Michel Houellebecq is awarded the Interallié Prize
Interview with 2005 Interallié Prize winner Michel Houellebecq, in front of the Lasserre restaurant in Paris.
In 1994, with the publication of Whatever, Michel Houellebecq burst onto the French literature scene, but it was his second novel, Atomised (1998), which brought him renown as well as controversy
. Previously, this native of La Réunion, graduate in agronomy, had only published a collection of articles - Rester vivant (1991) - to poetry books that passed relatively unnoticed - La poursuite du bonheur (1992) and Le Sens du combat, laureate of the Flore prize in 1996 - and an original biography of Howard P. Lovecraft, a writer with the despair and existential solitude that Houellebecq had a particular rapport with (1991). At the same time as Atomised, laureate of the November prize, his quarrels with the review Perpendiculaire and his comments about Islam caused controversy.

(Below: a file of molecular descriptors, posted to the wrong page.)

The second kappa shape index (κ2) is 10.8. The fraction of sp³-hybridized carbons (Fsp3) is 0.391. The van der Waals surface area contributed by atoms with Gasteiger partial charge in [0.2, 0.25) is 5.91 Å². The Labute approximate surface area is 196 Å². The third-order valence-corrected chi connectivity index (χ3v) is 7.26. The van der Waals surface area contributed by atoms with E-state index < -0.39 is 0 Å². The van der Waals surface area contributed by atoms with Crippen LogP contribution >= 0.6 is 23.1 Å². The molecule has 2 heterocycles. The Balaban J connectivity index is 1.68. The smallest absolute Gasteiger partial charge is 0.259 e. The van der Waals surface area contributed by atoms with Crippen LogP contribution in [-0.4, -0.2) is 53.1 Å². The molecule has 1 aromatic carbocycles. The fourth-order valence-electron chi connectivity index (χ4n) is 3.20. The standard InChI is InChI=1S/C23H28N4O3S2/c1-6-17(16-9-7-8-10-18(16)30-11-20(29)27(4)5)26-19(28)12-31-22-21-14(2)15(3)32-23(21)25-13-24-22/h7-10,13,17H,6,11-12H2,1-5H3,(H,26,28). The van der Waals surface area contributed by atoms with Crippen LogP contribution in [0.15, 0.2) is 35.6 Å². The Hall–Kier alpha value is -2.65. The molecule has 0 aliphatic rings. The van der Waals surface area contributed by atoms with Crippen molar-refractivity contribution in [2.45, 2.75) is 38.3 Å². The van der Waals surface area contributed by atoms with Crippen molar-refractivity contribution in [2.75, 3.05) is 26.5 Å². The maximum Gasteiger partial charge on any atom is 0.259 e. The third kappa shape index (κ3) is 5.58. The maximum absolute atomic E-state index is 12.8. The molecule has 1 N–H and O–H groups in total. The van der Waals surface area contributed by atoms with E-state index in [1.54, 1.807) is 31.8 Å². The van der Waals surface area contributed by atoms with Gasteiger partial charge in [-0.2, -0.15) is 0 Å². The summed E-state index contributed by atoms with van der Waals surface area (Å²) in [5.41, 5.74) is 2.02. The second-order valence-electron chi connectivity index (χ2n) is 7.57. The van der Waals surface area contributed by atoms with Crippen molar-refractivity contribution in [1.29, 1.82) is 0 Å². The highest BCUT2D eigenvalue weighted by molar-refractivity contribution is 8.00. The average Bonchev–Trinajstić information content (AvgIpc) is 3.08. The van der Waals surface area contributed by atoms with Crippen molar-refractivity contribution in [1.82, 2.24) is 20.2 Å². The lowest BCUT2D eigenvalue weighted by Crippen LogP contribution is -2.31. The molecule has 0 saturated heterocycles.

Lambasted as much as admired, Houellebecq responded to all those who cried media-masquerade by publishing Platform (2001) and The Possibility of an Island (2005), two novels that seduced and the public as much as the critics - the latter received the Interallié prize in 2006, after having competed for the Goncourt - still without being able to silence his detractors. Today Houellebecq lives in Spain, where the intrigue of The Possibility of an Island took place.